Andrea Bundon Guest Co-Editor of Special Issue of QRSEH Journal: Contemporary Digital Qualitative Research in Sport, Exercise and Health

A special issue of the Qualitative Research in Sport, Exercise & Health (QRSEH) journal (Volume 13, Issue 1, 2021) has been published on the fascinating and timely topic of ‘Contemporary digital qualitative research in sport, exercise and health.’ The special issue was edited by Dr. Andrea Bundon, an assistant professor in the UBC School of Kinesiology and by Dr. Victoria Goodyear, a senior lecturer in Pedagogy in Sport, Physical Activity and Health who specializes in digital technologies and social media in young people’s health and wellbeing at University of Birmingham.

QRSEH is one of the leading international academic journals for researchers from various disciplines (including such areas as sociology, psychology, history, pedagogy, and philosophy) that use qualitative methods. As Andrea explains, “a special issue is essentially the academic equivalent of an Instagram takeover!” The editors of an existing journal hand over the reins to a guest editor (or co-editors in this case) who then issue a call to researchers to submit papers on a particular issue. Special Issues are often done around a particularly ’timely’ or ‘emerging’ topic. In this case, Bundon and Goodyear had started to work on an issue on digital technologies and sport, exercise and health two-and-a-half years ago — long before the pandemic. But the pandemic only amplified what they were speaking about. “How many people went out and bought a Peleton bike or starting taking online yoga classes?” asks Bundon.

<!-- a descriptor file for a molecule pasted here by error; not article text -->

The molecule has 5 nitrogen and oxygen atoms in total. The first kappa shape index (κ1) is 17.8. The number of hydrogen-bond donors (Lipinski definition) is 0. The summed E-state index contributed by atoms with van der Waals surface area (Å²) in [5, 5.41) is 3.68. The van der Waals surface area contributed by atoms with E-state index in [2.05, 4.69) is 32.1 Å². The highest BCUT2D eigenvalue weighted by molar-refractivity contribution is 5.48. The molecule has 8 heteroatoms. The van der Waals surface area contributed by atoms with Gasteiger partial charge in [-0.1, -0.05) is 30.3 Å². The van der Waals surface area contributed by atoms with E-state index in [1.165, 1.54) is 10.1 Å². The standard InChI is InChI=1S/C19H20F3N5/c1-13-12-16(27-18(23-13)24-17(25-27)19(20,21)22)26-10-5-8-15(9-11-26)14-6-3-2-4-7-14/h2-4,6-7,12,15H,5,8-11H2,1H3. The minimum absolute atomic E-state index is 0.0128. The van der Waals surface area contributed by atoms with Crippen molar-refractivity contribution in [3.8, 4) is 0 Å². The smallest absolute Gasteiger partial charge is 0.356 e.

Why now? Why this topic?
When Bundon started her PhD in 2008 she studied the use of blogs by Paralympic athletes. She reveals, “I was one of a handful of scholars worldwide at that time who were interested in how internet culture and sport culture were coming together. It was still pretty niche to say you were using ‘digital qualitative methods’ (ie. researching digital content, using digital tools or platforms to engage participants). Now most qualitative researchers engage with digital tools or digital culture in some way – even if it’s just doing your interviews via Zoom. It’s rare that I review any work these days that doesn’t have a least some engagement with digital methods or digital data. This has been referred to as the ‘post digital age’ – a time where technology is so embedded in our lives that it is more notable in its absence than in its presence. We wanted to capture this moment – discuss how far it’s come, what’s coming next and showcase the work of scholars doing truly innovative, ethical, rich research.” There has also been a real explosion in digital networks of athletes and exercisers (ie. runners and cyclists on Strava), a change in how sports organizations and individual athletes engage with fans on social media (Twitter, Instagram), and a huge increase in digital fitness prosumption (a term used to reference how we both produce and consume fitness related data in using wearable devices such as Fitbits). For scholars interested in this field, the options and opportunities are endless.

Carefully curated, articles in this special issue include:

Two of the articles published are by researchers from the UBC School of Kinesiology including:

There is FREE ACCESS to this special issue of QRSEH to the end of January, 2021, and which may be extended into February.
To read the issue click here: